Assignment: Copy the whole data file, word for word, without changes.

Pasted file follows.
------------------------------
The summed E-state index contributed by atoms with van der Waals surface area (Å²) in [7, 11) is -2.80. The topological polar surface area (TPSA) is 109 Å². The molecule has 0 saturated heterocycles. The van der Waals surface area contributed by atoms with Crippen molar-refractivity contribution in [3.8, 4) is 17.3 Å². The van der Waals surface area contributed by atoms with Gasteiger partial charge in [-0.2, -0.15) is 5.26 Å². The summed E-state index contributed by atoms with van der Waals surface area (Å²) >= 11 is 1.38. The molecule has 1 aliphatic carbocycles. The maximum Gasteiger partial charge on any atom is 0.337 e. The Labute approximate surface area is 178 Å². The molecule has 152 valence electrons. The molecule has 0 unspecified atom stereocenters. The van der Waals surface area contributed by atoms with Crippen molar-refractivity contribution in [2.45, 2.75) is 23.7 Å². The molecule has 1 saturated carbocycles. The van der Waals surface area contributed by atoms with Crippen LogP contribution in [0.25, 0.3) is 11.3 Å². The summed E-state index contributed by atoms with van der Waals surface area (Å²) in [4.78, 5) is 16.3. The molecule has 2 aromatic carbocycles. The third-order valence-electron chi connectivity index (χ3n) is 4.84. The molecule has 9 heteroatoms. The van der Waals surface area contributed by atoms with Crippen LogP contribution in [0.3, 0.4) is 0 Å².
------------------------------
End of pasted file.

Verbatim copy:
The summed E-state index contributed by atoms with van der Waals surface area (Å²) in [7, 11) is -2.80. The topological polar surface area (TPSA) is 109 Å². The molecule has 0 saturated heterocycles. The van der Waals surface area contributed by atoms with Crippen molar-refractivity contribution in [3.8, 4) is 17.3 Å². The van der Waals surface area contributed by atoms with Gasteiger partial charge in [-0.2, -0.15) is 5.26 Å². The summed E-state index contributed by atoms with van der Waals surface area (Å²) >= 11 is 1.38. The molecule has 1 aliphatic carbocycles. The maximum Gasteiger partial charge on any atom is 0.337 e. The Labute approximate surface area is 178 Å². The molecule has 152 valence electrons. The molecule has 0 unspecified atom stereocenters. The van der Waals surface area contributed by atoms with Crippen molar-refractivity contribution in [2.45, 2.75) is 23.7 Å². The molecule has 1 saturated carbocycles. The van der Waals surface area contributed by atoms with Crippen LogP contribution in [0.25, 0.3) is 11.3 Å². The summed E-state index contributed by atoms with van der Waals surface area (Å²) in [4.78, 5) is 16.3. The molecule has 2 aromatic carbocycles. The third-order valence-electron chi connectivity index (χ3n) is 4.84. The molecule has 9 heteroatoms. The van der Waals surface area contributed by atoms with Crippen LogP contribution in [0.3, 0.4) is 0 Å².